Chapter 10: The National Issues
As a result of my participation at Ground Zero and my conference calls with NIOSH and the CDC—as well as the research behind the White Paper I published about using schools as alternative sites for health care—I have been involved in three think tank activities related to bioterrorism, telemedicine, and homeland security.
I have been part of a war games scenario involving smallpox that dealt with command and control issues, which addressed questions such as how to enforce the quarantine of a school where students have been infected. I have discussed the use of a tele-education system in schools that could become a community’s telemedicine infrastructure at one-tenth the cost suggested in current plans. I have spoken with two governors and with White House staffers about these very crucial issues.
A whirlwind of interest has been generated by people in high places. It is painfully obvious that this country—and, on a smaller, but no less important scale, local communities—are ill prepared for most emergencies.
FACT: ALL EMERGENCIES ARE INITIALLY LOCAL PROBLEMS
If the local community is not prepared, people will die. On most local levels, families, companies, and communities need to be equipped, trained and connected, and they must have plans to implement their responses. Baseline screening, available records, medication, and supply depots, cross-trained professionals, a volunteer corps, and regionalized disaster action plans are all necessary in a well-prepared community.
Governmental issues of liability and licensure need to be addressed on the macro level to allow help to flow where necessary without impeding care and expertise from across state lines. Our work in New York was offered at our own risk, given that our malpractice insurance would not cover this sort of effort outside our parent state. The doctors working at the clinic were technically in violation of New York law if they did not have a current New York license. Getting the tests interpreted and returned to the officers continues to encounter interstate legal issues, while the officers remain frightened and wonder what to do next.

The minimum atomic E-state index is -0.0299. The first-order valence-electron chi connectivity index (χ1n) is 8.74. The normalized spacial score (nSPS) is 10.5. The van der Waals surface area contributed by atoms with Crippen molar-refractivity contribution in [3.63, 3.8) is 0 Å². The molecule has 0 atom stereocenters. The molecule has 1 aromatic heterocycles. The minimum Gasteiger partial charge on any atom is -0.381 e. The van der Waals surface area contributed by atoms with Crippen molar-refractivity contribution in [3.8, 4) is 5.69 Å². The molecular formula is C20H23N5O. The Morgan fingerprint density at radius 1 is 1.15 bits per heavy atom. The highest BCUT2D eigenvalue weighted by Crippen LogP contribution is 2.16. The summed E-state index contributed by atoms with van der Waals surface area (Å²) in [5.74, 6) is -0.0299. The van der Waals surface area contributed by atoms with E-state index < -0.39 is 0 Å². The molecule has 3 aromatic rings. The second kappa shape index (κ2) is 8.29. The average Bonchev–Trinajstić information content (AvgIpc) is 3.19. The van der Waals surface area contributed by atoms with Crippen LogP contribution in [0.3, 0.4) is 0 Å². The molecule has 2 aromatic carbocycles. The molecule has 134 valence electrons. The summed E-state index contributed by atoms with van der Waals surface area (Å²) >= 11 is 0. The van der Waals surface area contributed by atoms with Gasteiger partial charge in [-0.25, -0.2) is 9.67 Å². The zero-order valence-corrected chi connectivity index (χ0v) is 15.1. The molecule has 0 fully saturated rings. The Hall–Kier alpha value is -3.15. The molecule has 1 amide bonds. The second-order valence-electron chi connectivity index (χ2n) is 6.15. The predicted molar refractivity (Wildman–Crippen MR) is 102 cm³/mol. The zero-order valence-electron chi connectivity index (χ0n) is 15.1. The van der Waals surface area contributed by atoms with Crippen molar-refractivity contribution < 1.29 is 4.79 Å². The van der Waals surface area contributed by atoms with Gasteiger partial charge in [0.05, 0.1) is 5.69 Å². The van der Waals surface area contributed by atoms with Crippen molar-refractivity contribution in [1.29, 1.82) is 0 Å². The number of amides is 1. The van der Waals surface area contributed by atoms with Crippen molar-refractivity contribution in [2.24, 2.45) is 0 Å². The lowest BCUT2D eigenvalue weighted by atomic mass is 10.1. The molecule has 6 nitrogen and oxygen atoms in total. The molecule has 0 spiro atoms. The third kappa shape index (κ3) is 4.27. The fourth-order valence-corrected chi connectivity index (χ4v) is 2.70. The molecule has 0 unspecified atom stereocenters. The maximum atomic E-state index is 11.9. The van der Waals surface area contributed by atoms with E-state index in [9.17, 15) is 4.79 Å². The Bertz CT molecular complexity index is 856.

The country has dedicated itself to support the New York Fire Department (America’s Bravest) and the New York Police Department (America’s Finest). Cards, letters, and money have rushed in. Newspaper editorials have spoken volumes about those heroes. Unfortunately, other communities around the country did not pause and take a hard look at their own local departments, which also provide 24/7 services such as safety, rescue, power, water, and sanitation.
It takes a brave person to go to work in mailrooms across a country plagued by envelopes laden with lethal anthrax from an unknown source. America needs to wake up and support its local civil servants. These are the neighbors who work weekends and holidays. They run into buildings, attach wires with electricity, search for intruders with guns, and handle packages that may be deadly. Let us send cards, letters, and dollars to those local groups that make America work. Let us be sure they have adequate equipment, health baselines, and accessible records. Let them know you appreciate their help.
While in New York I helped hand out packages of Life Savers candies to officers and National Guardsmen guarding the train station, airport, and Ground Zero. When the policemen and soldiers asked what the gifts were for, the reply was, “That’s what you are, life savers! Thank you!”
I challenge and invite any reader to let me feature his or her tribute to his or her local officers and civil servants in print or on our web site. Let’s start a national movement and show our children that they live with real heroes every bit as brave as those in New York City.
The country needs to act and to learn how to prevent, prepare, and respond to the new threats to our safety and well-being.